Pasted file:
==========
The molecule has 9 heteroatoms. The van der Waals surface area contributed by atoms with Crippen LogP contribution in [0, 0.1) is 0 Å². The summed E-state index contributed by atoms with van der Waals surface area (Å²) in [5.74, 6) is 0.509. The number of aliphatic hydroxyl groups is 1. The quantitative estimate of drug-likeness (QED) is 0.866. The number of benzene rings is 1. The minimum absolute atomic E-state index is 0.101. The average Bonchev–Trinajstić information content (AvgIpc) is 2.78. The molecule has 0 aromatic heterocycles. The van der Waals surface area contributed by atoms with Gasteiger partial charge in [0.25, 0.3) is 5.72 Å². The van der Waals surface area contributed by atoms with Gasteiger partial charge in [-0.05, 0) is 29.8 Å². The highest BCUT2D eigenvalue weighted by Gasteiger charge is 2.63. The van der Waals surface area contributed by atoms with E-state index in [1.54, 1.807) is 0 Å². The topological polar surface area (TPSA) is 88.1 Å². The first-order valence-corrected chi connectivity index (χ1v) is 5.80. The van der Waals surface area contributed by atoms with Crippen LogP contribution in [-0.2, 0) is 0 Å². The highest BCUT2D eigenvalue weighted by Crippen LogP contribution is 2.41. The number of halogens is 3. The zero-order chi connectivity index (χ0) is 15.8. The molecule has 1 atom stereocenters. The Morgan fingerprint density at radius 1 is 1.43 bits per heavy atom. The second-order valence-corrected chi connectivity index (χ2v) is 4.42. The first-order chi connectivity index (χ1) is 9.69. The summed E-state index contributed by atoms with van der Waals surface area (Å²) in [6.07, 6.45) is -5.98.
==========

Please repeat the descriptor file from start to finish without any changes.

The molecule has 9 heteroatoms. The van der Waals surface area contributed by atoms with Crippen LogP contribution in [0, 0.1) is 0 Å². The summed E-state index contributed by atoms with van der Waals surface area (Å²) in [5.74, 6) is 0.509. The number of aliphatic hydroxyl groups is 1. The quantitative estimate of drug-likeness (QED) is 0.866. The number of benzene rings is 1. The minimum absolute atomic E-state index is 0.101. The average Bonchev–Trinajstić information content (AvgIpc) is 2.78. The molecule has 0 aromatic heterocycles. The van der Waals surface area contributed by atoms with Gasteiger partial charge in [0.25, 0.3) is 5.72 Å². The van der Waals surface area contributed by atoms with Gasteiger partial charge in [-0.05, 0) is 29.8 Å². The highest BCUT2D eigenvalue weighted by Gasteiger charge is 2.63. The van der Waals surface area contributed by atoms with E-state index in [1.54, 1.807) is 0 Å². The topological polar surface area (TPSA) is 88.1 Å². The first-order valence-corrected chi connectivity index (χ1v) is 5.80. The van der Waals surface area contributed by atoms with Crippen LogP contribution in [-0.2, 0) is 0 Å². The highest BCUT2D eigenvalue weighted by Crippen LogP contribution is 2.41. The number of halogens is 3. The zero-order chi connectivity index (χ0) is 15.8. The molecule has 1 atom stereocenters. The Morgan fingerprint density at radius 1 is 1.43 bits per heavy atom. The second-order valence-corrected chi connectivity index (χ2v) is 4.42. The first-order chi connectivity index (χ1) is 9.69. The summed E-state index contributed by atoms with van der Waals surface area (Å²) in [6.07, 6.45) is -5.98.